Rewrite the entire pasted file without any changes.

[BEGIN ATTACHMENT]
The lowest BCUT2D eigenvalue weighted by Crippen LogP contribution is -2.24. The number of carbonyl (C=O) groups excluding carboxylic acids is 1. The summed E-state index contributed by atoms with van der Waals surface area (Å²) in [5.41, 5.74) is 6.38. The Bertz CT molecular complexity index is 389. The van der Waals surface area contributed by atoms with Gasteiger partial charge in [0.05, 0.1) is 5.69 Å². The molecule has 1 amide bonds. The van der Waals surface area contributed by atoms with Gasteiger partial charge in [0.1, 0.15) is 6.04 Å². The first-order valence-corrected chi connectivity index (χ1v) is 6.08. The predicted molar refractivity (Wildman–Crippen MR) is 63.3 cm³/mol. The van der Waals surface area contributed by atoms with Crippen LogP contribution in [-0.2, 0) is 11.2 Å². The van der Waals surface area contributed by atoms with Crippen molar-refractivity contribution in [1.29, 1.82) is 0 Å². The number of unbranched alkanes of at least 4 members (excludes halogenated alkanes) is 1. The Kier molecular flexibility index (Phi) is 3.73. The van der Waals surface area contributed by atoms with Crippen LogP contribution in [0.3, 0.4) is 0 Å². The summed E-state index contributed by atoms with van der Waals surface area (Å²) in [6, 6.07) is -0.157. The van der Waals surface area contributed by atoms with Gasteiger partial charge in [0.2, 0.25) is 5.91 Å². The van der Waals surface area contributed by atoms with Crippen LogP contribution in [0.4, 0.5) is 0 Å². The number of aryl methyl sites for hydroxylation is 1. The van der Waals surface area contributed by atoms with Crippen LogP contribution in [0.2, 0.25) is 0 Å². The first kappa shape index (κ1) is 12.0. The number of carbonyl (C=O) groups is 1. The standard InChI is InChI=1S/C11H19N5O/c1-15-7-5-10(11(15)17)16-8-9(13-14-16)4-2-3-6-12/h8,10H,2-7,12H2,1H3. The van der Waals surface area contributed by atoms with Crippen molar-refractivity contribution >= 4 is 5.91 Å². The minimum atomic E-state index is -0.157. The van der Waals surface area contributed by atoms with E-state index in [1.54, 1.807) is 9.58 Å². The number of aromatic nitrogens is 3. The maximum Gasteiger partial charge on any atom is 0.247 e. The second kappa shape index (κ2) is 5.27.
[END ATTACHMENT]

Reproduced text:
The lowest BCUT2D eigenvalue weighted by Crippen LogP contribution is -2.24. The number of carbonyl (C=O) groups excluding carboxylic acids is 1. The summed E-state index contributed by atoms with van der Waals surface area (Å²) in [5.41, 5.74) is 6.38. The Bertz CT molecular complexity index is 389. The van der Waals surface area contributed by atoms with Gasteiger partial charge in [0.05, 0.1) is 5.69 Å². The molecule has 1 amide bonds. The van der Waals surface area contributed by atoms with Gasteiger partial charge in [0.1, 0.15) is 6.04 Å². The first-order valence-corrected chi connectivity index (χ1v) is 6.08. The predicted molar refractivity (Wildman–Crippen MR) is 63.3 cm³/mol. The van der Waals surface area contributed by atoms with Crippen LogP contribution in [-0.2, 0) is 11.2 Å². The van der Waals surface area contributed by atoms with Crippen molar-refractivity contribution in [1.29, 1.82) is 0 Å². The number of unbranched alkanes of at least 4 members (excludes halogenated alkanes) is 1. The Kier molecular flexibility index (Phi) is 3.73. The van der Waals surface area contributed by atoms with Crippen LogP contribution in [0.3, 0.4) is 0 Å². The summed E-state index contributed by atoms with van der Waals surface area (Å²) in [6, 6.07) is -0.157. The van der Waals surface area contributed by atoms with Gasteiger partial charge in [0.2, 0.25) is 5.91 Å². The van der Waals surface area contributed by atoms with Crippen LogP contribution in [0.4, 0.5) is 0 Å². The number of aryl methyl sites for hydroxylation is 1. The van der Waals surface area contributed by atoms with Crippen LogP contribution in [0.2, 0.25) is 0 Å². The first kappa shape index (κ1) is 12.0. The number of carbonyl (C=O) groups is 1. The standard InChI is InChI=1S/C11H19N5O/c1-15-7-5-10(11(15)17)16-8-9(13-14-16)4-2-3-6-12/h8,10H,2-7,12H2,1H3. The van der Waals surface area contributed by atoms with Crippen molar-refractivity contribution >= 4 is 5.91 Å². The minimum atomic E-state index is -0.157. The van der Waals surface area contributed by atoms with E-state index in [1.54, 1.807) is 9.58 Å². The number of aromatic nitrogens is 3. The maximum Gasteiger partial charge on any atom is 0.247 e. The second kappa shape index (κ2) is 5.27.